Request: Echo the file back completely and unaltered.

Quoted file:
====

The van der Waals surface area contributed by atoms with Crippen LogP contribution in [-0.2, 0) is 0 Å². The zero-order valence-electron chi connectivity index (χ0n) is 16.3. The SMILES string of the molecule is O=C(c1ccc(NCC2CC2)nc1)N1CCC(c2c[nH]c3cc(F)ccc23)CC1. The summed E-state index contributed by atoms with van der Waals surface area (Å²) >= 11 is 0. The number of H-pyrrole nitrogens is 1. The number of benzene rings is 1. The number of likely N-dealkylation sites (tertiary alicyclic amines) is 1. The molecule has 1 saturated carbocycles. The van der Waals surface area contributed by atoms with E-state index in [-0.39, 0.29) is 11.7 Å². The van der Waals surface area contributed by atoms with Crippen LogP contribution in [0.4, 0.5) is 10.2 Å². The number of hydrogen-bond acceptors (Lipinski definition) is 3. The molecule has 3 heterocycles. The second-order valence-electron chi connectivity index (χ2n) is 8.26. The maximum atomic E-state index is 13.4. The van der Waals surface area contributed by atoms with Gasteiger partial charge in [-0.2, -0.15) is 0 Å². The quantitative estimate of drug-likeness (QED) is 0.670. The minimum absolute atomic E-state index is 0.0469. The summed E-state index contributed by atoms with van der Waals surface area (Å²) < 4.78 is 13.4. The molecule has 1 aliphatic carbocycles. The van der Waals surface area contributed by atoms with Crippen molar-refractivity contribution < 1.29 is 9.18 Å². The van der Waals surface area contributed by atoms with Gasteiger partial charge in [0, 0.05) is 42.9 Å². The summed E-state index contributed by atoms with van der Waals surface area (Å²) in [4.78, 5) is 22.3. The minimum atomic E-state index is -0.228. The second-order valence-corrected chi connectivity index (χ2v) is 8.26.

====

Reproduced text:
The van der Waals surface area contributed by atoms with Crippen LogP contribution in [-0.2, 0) is 0 Å². The zero-order valence-electron chi connectivity index (χ0n) is 16.3. The SMILES string of the molecule is O=C(c1ccc(NCC2CC2)nc1)N1CCC(c2c[nH]c3cc(F)ccc23)CC1. The summed E-state index contributed by atoms with van der Waals surface area (Å²) >= 11 is 0. The number of H-pyrrole nitrogens is 1. The number of benzene rings is 1. The number of likely N-dealkylation sites (tertiary alicyclic amines) is 1. The molecule has 1 saturated carbocycles. The van der Waals surface area contributed by atoms with E-state index in [-0.39, 0.29) is 11.7 Å². The van der Waals surface area contributed by atoms with Crippen LogP contribution in [0.4, 0.5) is 10.2 Å². The number of hydrogen-bond acceptors (Lipinski definition) is 3. The molecule has 3 heterocycles. The second-order valence-electron chi connectivity index (χ2n) is 8.26. The maximum atomic E-state index is 13.4. The van der Waals surface area contributed by atoms with Gasteiger partial charge in [-0.2, -0.15) is 0 Å². The quantitative estimate of drug-likeness (QED) is 0.670. The minimum absolute atomic E-state index is 0.0469. The summed E-state index contributed by atoms with van der Waals surface area (Å²) < 4.78 is 13.4. The molecule has 1 aliphatic carbocycles. The van der Waals surface area contributed by atoms with Crippen molar-refractivity contribution < 1.29 is 9.18 Å². The van der Waals surface area contributed by atoms with Gasteiger partial charge in [0, 0.05) is 42.9 Å². The summed E-state index contributed by atoms with van der Waals surface area (Å²) in [4.78, 5) is 22.3. The minimum atomic E-state index is -0.228. The second-order valence-corrected chi connectivity index (χ2v) is 8.26.